Fusenews: In which I get to use the term “mankiest”
Daylight Saving (not “Savings” I just learned) has arrived and you know what that means? It means babies have a terrible sense of telling time. Just awful. And that, in turn, means I’d better crank out a lickety-split Fusenews before I hear the telltale sound of little eyelids opening.
First up, The New York Times Best Illustrated Books of 2011 were announced. I like to keep a tally of what I managed to review in time vs. what got missed. The winners were:
- “Along a Long Road,” written and illustrated by Frank Viva (Little, Brown Books for Young Readers)
- “A Ball for Daisy,” written and illustrated by Chris Raschka (Schwartz & Wade)
- “Brother Sun, Sister Moon: Saint Francis of Assisi’s Canticle of the Creatures,” written by Katherine Paterson, illustrated by Pamela Dalton (Chronicle Books)
- “Grandpa Green,” written and illustrated by Lane Smith (Roaring Brook Press)
- “Ice,” written and illustrated by Arthur Geisert (Enchanted Lion Books)
- “I Want My Hat Back,” written and illustrated by Jon Klassen (Candlewick Press);
- “Me … Jane,” written and illustrated by Patrick McDonnell (Little, Brown Books for Young Readers)
- “Migrant,” written by Maxine Trottier, illustrated by Isabelle Arsenault (Groundwood Books);
- “A Nation’s Hope: The Story of Boxing Legend Joe Louis,” written by Matt de la Peña, illustrated by Kadir Nelson (Dial)
- “A New Year’s Reunion,” written by Yu Li-Qiong, illustrated by Zhu Cheng-Liang (Candlewick Press)
Well, three out of ten ain’t . . uh . . . ain’t all that hot, come to think of it. Next year I shall vow to do better! I liked Travis at 100 Scopes Notes and his reaction too.
- Amazon has just put out their list of the Best of 2011 too. I’ve read eight out of ten and reviewed five of those. Much better.
- While I’m thinking of it, there was announcement of the Carnegie Medal and Kate Greenaway Medal nominees over in Jolly Old England. The Carnegie (their version of the Newbery) nominees include a couple Americans, a couple titles we’ve seen stateside, and a lot of surprises. I’ll be rooting for Tall Story by Candy Gourlay, The Cardturner by Louis Sachar, and The Crowfield Curse by Pat Walsh. On the Greenaway (their Caldecott) nominee side I’ll root for Yummy by Lucy Cousins, I’m the Best (also Ms. Cousins), Blue Chameleon by Emily Gravett, Diary of a Baby Wombat by Jackie French, and Salem Brownstone (one of these things is not like the other . . .) by John Harris Dunning. Now will someone please bring Not Bad for a Bad Lad over here to the States? I’ll settle for Morris the Mankiest Monster if I must. Thanks to Mr. Schu for the link!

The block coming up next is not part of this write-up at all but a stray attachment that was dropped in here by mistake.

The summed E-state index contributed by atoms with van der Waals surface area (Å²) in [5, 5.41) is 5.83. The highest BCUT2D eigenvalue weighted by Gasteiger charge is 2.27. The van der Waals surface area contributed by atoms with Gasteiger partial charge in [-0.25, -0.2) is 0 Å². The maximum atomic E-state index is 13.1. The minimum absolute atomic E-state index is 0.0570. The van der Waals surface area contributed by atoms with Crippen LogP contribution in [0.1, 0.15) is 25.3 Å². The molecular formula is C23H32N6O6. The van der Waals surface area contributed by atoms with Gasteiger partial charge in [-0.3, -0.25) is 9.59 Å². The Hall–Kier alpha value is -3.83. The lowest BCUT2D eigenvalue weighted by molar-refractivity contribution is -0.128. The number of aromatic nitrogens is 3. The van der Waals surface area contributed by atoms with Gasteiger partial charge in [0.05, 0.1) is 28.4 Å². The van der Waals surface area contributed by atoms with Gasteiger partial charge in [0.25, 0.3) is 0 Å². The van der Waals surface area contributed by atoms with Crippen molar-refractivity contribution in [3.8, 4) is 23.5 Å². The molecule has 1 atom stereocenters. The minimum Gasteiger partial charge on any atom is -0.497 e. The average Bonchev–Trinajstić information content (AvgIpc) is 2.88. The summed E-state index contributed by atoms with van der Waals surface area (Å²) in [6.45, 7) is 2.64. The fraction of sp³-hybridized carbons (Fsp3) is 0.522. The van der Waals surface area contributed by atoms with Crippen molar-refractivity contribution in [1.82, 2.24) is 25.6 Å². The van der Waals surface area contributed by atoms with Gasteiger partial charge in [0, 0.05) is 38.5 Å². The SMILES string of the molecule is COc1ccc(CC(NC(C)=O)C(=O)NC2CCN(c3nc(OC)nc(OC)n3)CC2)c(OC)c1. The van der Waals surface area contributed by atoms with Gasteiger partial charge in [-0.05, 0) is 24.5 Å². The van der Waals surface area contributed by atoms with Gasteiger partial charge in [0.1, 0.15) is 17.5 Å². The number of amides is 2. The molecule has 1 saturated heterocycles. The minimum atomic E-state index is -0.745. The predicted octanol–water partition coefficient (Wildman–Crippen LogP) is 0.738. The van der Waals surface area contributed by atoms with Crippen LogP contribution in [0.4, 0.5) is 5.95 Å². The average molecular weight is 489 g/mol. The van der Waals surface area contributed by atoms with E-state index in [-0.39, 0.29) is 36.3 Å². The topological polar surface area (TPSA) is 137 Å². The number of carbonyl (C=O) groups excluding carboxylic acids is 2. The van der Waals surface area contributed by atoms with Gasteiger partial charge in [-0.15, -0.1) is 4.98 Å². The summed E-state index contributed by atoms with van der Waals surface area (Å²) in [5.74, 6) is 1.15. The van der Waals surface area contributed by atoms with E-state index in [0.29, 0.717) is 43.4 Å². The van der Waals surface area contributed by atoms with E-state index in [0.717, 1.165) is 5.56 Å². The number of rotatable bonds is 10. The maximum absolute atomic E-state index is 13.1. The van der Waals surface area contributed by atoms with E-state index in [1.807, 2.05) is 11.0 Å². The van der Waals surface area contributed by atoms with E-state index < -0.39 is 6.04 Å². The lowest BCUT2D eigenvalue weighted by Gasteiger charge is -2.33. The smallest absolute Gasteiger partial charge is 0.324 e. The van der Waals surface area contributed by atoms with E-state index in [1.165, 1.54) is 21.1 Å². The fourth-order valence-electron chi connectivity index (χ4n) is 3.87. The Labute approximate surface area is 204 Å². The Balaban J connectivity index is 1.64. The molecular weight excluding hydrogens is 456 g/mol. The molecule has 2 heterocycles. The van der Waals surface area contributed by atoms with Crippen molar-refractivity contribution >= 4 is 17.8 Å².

- Meanwhile, on the funny side of things the winners of the Roald Dahl Funny Prize were announced. Sorry, Yanks. We haven’t heard of a single one of them. One has to assume that American publishers have a harder time importing British humor because the wordplay is sometimes so strikingly English and all. I care not. If we can have Roald Dahl, Rowling, and Horrid Henry over here then we can have that Cats Ahoy thing and Tom Gates, whatever that is. Gimme.
- No way.
- The Tate Liverpool has an Alice in Wonderland exhibit up and running. And it sounds (sigh) magnificent.
- Cool! A fellow Manhattanite children’s blogger (on the school librarian side of the equation) has been so kind as to interview me at her site Desirous of Everything. Keep an eye on that one. That budding writer (not me, the interviewer Sarah) is going places.
- There aren’t many places where you can find the term “chewing gum cud” (good band name or GREAT band name?) but Marjorie Ingall’s post on the non-stick gum Rev7 alongside Meghan McCarthy’s fabulous bubble gum nonfiction picture book Pop! The Invention of Bubble Gum is definitely worth seeking out.
- You know what this weekend is, don’t you? Why it’s Buy-a-Book Weekend, of course! Go on. Do that thing.
- Daily Image:
There’s a new Senior Designer over at Candlewick Press and he goes by the name of Matt Roseser. You can just call him Mr. Awesome Alternate Covers though because that is where he specializes. For example . . .
There are more on his site here. Entirely awesome.
Filed under: Fusenews
About Betsy Bird
Betsy Bird is currently the Collection Development Manager of the Evanston Public Library system and a former Materials Specialist for New York Public Library. She has served on Newbery, written for Horn Book, and has done other lovely little things that she'd love to tell you about but that she's sure you'd find more interesting to hear of in person. Her opinions are her own and do not reflect those of EPL, SLJ, or any of the other acronyms you might be able to name. Follow her on Twitter: @fuseeight.
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